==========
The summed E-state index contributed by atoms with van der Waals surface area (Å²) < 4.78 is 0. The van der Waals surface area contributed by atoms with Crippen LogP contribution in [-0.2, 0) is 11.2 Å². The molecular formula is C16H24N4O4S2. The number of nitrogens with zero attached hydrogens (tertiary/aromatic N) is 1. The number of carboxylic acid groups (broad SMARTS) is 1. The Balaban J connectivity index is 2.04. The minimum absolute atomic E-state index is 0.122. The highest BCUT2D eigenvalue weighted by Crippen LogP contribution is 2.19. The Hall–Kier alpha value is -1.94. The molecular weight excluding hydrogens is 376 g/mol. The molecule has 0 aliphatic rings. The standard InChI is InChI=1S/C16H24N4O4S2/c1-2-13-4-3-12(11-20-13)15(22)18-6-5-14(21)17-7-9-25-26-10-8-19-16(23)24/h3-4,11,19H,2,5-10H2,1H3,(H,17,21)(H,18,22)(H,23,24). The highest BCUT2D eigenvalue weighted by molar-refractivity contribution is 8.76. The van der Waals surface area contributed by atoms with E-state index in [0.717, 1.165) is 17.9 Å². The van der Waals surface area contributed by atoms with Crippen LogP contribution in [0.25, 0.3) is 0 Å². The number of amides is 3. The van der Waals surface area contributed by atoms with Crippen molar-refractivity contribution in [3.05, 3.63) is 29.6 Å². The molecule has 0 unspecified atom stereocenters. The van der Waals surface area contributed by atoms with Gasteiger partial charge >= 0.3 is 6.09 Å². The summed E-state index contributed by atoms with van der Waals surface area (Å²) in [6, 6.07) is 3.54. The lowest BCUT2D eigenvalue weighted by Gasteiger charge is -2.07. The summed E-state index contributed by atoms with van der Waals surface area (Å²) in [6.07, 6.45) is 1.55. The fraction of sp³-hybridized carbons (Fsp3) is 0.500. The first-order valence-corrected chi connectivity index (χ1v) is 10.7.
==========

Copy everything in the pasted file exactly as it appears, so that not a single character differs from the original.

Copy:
The summed E-state index contributed by atoms with van der Waals surface area (Å²) < 4.78 is 0. The van der Waals surface area contributed by atoms with Crippen LogP contribution in [-0.2, 0) is 11.2 Å². The molecular formula is C16H24N4O4S2. The number of nitrogens with zero attached hydrogens (tertiary/aromatic N) is 1. The number of carboxylic acid groups (broad SMARTS) is 1. The Balaban J connectivity index is 2.04. The minimum absolute atomic E-state index is 0.122. The highest BCUT2D eigenvalue weighted by Crippen LogP contribution is 2.19. The Hall–Kier alpha value is -1.94. The molecular weight excluding hydrogens is 376 g/mol. The molecule has 0 aliphatic rings. The standard InChI is InChI=1S/C16H24N4O4S2/c1-2-13-4-3-12(11-20-13)15(22)18-6-5-14(21)17-7-9-25-26-10-8-19-16(23)24/h3-4,11,19H,2,5-10H2,1H3,(H,17,21)(H,18,22)(H,23,24). The highest BCUT2D eigenvalue weighted by molar-refractivity contribution is 8.76. The van der Waals surface area contributed by atoms with E-state index in [0.717, 1.165) is 17.9 Å². The van der Waals surface area contributed by atoms with Crippen LogP contribution in [0.25, 0.3) is 0 Å². The number of amides is 3. The van der Waals surface area contributed by atoms with Crippen molar-refractivity contribution in [3.05, 3.63) is 29.6 Å². The molecule has 0 unspecified atom stereocenters. The van der Waals surface area contributed by atoms with Gasteiger partial charge >= 0.3 is 6.09 Å². The summed E-state index contributed by atoms with van der Waals surface area (Å²) in [6, 6.07) is 3.54. The lowest BCUT2D eigenvalue weighted by Gasteiger charge is -2.07. The summed E-state index contributed by atoms with van der Waals surface area (Å²) in [6.07, 6.45) is 1.55. The fraction of sp³-hybridized carbons (Fsp3) is 0.500. The first-order valence-corrected chi connectivity index (χ1v) is 10.7.